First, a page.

UPS Hits 1 Billion Miles Using Alternative Fuel

UPS Hybrid Electric Vehicle

UPS Hits 1 Billion Miles Using Alternative Fuel

The company’s "Rolling Laboratory” is comprised of more than 7,200 alternative fuel vehicles.

One year earlier than planned, UPS announced on August 2 that it has achieved its goal of driving 1 billion miles in its alternative fuel and advanced technology fleet.

The company created a “Rolling Laboratory” ten years ago in order to transform its commercial transportation and logistics to  spur growth in the clean fuels market.

“We had a big sustainability goal as we set out to make the most of our rolling laboratory by driving 1 billion clean miles in alternative fuel vehicles – that’s the equivalent of well over 4,000 trips to the moon,” said David Abney, CEO, UPS.

“While attaining this goal is new, our commitment to seeking out alternative fuels actually dates back to the 1930s when UPS tested electric vehicles,” Abney added.” “With more than 100,000 drivers logging more than 3 billion miles per year, our future depends on our ability to meet the growing demand for global trade while reducing our impact on the environment..

Currently about 12% of the conventional diesel and gasoline fuel previously used by UPS’s ground fleet is now being replaced by alternative fuels including renewable natural gas and renewable diesel.

“The question wasn’t should we make alternative fuels work?” said Mike Whitlatch, UPS’s vice president of global energy and procurement. “Instead, it was ’What’s the best way to make alternative fuels work for UPS, and for the environment?’ After more than a decade of focus, we are now driving more than 1 million miles globally each business day in our alternative fuel and advanced technology fleet.”

The company experiments with alternative fuels and advanced technologies depending on routes and geographies. More than 7,200 vehicles in the Rolling Lab determine what works best in each situation. From old-fashioned pedal power and electric-assisted bicycles in dense urban areas like London and Hamburg to electric and hybrid electric vehicles in the U.S.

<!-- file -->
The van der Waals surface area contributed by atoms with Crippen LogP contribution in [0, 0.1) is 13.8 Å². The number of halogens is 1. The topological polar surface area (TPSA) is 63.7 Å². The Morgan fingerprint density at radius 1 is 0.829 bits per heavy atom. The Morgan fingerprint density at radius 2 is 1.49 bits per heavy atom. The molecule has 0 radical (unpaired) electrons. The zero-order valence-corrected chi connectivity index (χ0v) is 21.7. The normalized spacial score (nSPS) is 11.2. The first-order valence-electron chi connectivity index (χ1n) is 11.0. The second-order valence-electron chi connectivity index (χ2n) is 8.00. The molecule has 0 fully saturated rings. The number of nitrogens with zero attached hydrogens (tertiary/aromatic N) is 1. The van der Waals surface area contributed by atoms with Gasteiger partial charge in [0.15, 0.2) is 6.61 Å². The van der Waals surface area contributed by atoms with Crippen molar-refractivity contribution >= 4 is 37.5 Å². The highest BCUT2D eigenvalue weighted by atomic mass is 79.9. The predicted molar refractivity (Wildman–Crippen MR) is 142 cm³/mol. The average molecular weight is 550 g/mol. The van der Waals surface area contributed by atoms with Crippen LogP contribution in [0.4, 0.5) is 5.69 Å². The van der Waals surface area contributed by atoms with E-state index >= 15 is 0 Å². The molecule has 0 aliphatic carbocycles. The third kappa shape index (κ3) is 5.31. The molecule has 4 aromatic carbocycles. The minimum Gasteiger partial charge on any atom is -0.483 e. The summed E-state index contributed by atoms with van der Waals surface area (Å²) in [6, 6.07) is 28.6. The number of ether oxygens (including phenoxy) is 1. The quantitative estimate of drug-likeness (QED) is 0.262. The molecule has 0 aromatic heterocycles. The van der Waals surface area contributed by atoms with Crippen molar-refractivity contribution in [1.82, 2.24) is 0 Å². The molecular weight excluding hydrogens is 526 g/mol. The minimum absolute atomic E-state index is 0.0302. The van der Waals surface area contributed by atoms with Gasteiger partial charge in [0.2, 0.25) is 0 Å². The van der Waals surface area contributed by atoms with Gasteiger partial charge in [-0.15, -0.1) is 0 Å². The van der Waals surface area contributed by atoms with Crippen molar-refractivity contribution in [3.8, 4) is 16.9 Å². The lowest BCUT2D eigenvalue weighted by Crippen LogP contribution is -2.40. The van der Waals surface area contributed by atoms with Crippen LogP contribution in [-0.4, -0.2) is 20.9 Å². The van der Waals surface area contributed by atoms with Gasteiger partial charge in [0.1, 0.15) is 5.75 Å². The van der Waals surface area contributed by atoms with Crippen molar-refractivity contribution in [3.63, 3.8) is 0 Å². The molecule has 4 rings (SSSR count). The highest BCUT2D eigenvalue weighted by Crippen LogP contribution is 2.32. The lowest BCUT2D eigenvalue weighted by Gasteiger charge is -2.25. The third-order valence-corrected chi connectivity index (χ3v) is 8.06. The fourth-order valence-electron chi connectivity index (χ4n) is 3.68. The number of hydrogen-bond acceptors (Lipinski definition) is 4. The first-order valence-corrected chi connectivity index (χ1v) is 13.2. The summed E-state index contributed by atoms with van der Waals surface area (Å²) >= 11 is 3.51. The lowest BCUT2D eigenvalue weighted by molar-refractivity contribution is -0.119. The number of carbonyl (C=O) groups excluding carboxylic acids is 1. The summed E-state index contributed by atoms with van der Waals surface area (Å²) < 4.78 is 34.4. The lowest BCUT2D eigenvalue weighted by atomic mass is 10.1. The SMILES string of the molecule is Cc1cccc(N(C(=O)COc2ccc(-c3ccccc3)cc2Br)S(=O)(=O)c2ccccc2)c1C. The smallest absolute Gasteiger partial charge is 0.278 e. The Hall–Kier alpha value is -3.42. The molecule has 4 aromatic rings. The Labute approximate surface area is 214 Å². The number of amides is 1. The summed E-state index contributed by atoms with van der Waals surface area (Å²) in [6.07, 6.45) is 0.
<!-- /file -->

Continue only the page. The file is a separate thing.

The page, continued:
By the end of 2016, UPS will have invested more than $750 million in alternative fuel and advanced technology vehicles and fueling stations globally since 2009. That continued investment, combined with supportive government policies, and a collaborative set of partners has helped to expand development and utilization of alternative fuels, vehicles and infrastructure throughout the world.

UPS offers this advice to other companies on best practices when making sustainability investments:

  • Encourage innovation. What started out as an “approach” has become an ecosystem of innovation and progress shaped by collaboration with suppliers, policy makers and other stakeholders. UPS applied its expertise in logistics to the sustainability challenge and leveraged the scale of its 100,000 vehicle fleet to drive technology, market, and infrastructure improvements that make cleaner fuels and technologies economically viable. 
  • Adapt and tailor the solution. The best solution is not always the perfect solution. The fuels and vehicles that work in one region or one setting may not make sense in another. Technology constraints, range, infrastructure availability, government policies and local air quality goals all play a role in determining vehicle deployment and fuel selection.  
  • There’s no substitute for real-world big data. UPS is able to see 30,000 delivery route optimizations per minute through its On-Road Integrated Optimization and Navigation (ORION) system, which uses fleet telematics and algorithms to reduce the number of miles driven. The application of this big data approach to the UPS Rolling Lab’s fleet has been a key enabler to improving performance and reducing costs. When fully implemented, ORION is expected to help UPS avoid 100 million miles driven every year, reduce greenhouse gas emissions by 100,000 metric tons annually, and avoid 10 million gallons of fuel per year.
  • It takes consistent, unwavering commitment from leadership. Long-term investments don’t always pay off in the short term. Economic and market forces are constantly changing, and the political environment that is necessary to foster investment and infrastructure development can be unpredictable. It took UPS more than a decade to reach a point where the accumulation of miles driven by its fleet was rising nearly exponentially. That wouldn’t have happened without a long-term commitment.   
  • Partner, promote and report progress. Sharing progress and learnings with key stakeholders and partnering with alternative fuel and technology developers, non-profits, government agencies and industry trade groups have been critical to the Rolling Laboratory’s success.

For more information on the company’s sustainability efforts, read the company's 14th annual Sustainability Report. 

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